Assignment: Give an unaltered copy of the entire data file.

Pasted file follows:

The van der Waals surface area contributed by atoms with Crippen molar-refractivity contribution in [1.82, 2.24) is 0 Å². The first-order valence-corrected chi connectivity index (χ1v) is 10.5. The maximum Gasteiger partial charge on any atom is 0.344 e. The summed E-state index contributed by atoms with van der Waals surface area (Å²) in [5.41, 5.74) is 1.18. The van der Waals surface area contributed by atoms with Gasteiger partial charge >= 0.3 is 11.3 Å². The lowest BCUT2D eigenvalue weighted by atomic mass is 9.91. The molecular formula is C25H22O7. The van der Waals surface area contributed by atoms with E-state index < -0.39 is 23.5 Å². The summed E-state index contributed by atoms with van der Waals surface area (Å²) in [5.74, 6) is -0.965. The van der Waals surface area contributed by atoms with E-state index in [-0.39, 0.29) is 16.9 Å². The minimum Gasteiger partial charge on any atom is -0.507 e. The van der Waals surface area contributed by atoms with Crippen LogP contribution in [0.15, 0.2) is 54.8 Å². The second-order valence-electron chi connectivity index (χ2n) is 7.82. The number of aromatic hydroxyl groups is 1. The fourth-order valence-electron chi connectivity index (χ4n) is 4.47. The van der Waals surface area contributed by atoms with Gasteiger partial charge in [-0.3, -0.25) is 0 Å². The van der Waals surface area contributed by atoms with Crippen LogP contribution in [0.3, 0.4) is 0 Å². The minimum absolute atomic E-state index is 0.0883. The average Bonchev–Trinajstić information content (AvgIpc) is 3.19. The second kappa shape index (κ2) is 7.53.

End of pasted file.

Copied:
The van der Waals surface area contributed by atoms with Crippen molar-refractivity contribution in [1.82, 2.24) is 0 Å². The first-order valence-corrected chi connectivity index (χ1v) is 10.5. The maximum Gasteiger partial charge on any atom is 0.344 e. The summed E-state index contributed by atoms with van der Waals surface area (Å²) in [5.41, 5.74) is 1.18. The van der Waals surface area contributed by atoms with Gasteiger partial charge >= 0.3 is 11.3 Å². The lowest BCUT2D eigenvalue weighted by atomic mass is 9.91. The molecular formula is C25H22O7. The van der Waals surface area contributed by atoms with E-state index < -0.39 is 23.5 Å². The summed E-state index contributed by atoms with van der Waals surface area (Å²) in [5.74, 6) is -0.965. The van der Waals surface area contributed by atoms with E-state index in [-0.39, 0.29) is 16.9 Å². The minimum Gasteiger partial charge on any atom is -0.507 e. The van der Waals surface area contributed by atoms with Crippen LogP contribution in [0.15, 0.2) is 54.8 Å². The second-order valence-electron chi connectivity index (χ2n) is 7.82. The number of aromatic hydroxyl groups is 1. The fourth-order valence-electron chi connectivity index (χ4n) is 4.47. The van der Waals surface area contributed by atoms with Gasteiger partial charge in [-0.3, -0.25) is 0 Å². The van der Waals surface area contributed by atoms with Crippen LogP contribution in [0.3, 0.4) is 0 Å². The minimum absolute atomic E-state index is 0.0883. The average Bonchev–Trinajstić information content (AvgIpc) is 3.19. The second kappa shape index (κ2) is 7.53.